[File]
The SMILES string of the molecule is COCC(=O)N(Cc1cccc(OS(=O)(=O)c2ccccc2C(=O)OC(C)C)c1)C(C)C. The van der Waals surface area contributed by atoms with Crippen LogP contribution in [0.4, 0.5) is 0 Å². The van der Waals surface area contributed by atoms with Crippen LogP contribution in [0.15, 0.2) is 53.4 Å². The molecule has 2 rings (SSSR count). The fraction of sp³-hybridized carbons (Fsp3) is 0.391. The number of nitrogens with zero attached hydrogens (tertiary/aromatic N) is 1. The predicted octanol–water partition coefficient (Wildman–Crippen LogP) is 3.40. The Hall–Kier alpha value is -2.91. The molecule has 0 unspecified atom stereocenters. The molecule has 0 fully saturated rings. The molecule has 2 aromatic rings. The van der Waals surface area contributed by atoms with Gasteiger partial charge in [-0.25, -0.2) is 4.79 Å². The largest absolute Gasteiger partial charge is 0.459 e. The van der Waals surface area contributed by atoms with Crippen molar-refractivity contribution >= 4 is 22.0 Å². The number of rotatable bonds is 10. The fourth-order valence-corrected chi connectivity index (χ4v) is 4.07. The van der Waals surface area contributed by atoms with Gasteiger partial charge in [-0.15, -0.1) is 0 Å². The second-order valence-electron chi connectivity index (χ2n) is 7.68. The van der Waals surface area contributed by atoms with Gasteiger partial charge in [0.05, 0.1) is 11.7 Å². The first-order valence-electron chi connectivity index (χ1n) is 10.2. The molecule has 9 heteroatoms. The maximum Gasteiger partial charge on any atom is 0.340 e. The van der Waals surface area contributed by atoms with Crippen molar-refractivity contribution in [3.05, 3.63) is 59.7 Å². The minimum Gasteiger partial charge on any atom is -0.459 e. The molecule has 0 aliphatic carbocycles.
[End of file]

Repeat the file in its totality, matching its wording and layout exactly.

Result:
The SMILES string of the molecule is COCC(=O)N(Cc1cccc(OS(=O)(=O)c2ccccc2C(=O)OC(C)C)c1)C(C)C. The van der Waals surface area contributed by atoms with Crippen LogP contribution in [0.4, 0.5) is 0 Å². The van der Waals surface area contributed by atoms with Crippen LogP contribution in [0.15, 0.2) is 53.4 Å². The molecule has 2 rings (SSSR count). The fraction of sp³-hybridized carbons (Fsp3) is 0.391. The number of nitrogens with zero attached hydrogens (tertiary/aromatic N) is 1. The predicted octanol–water partition coefficient (Wildman–Crippen LogP) is 3.40. The Hall–Kier alpha value is -2.91. The molecule has 0 unspecified atom stereocenters. The molecule has 0 fully saturated rings. The molecule has 2 aromatic rings. The van der Waals surface area contributed by atoms with Gasteiger partial charge in [-0.25, -0.2) is 4.79 Å². The largest absolute Gasteiger partial charge is 0.459 e. The van der Waals surface area contributed by atoms with Crippen molar-refractivity contribution >= 4 is 22.0 Å². The number of rotatable bonds is 10. The fourth-order valence-corrected chi connectivity index (χ4v) is 4.07. The van der Waals surface area contributed by atoms with Gasteiger partial charge in [-0.15, -0.1) is 0 Å². The second-order valence-electron chi connectivity index (χ2n) is 7.68. The van der Waals surface area contributed by atoms with Gasteiger partial charge in [0.05, 0.1) is 11.7 Å². The first-order valence-electron chi connectivity index (χ1n) is 10.2. The molecule has 9 heteroatoms. The maximum Gasteiger partial charge on any atom is 0.340 e. The van der Waals surface area contributed by atoms with Crippen molar-refractivity contribution in [3.05, 3.63) is 59.7 Å². The minimum Gasteiger partial charge on any atom is -0.459 e. The molecule has 0 aliphatic carbocycles.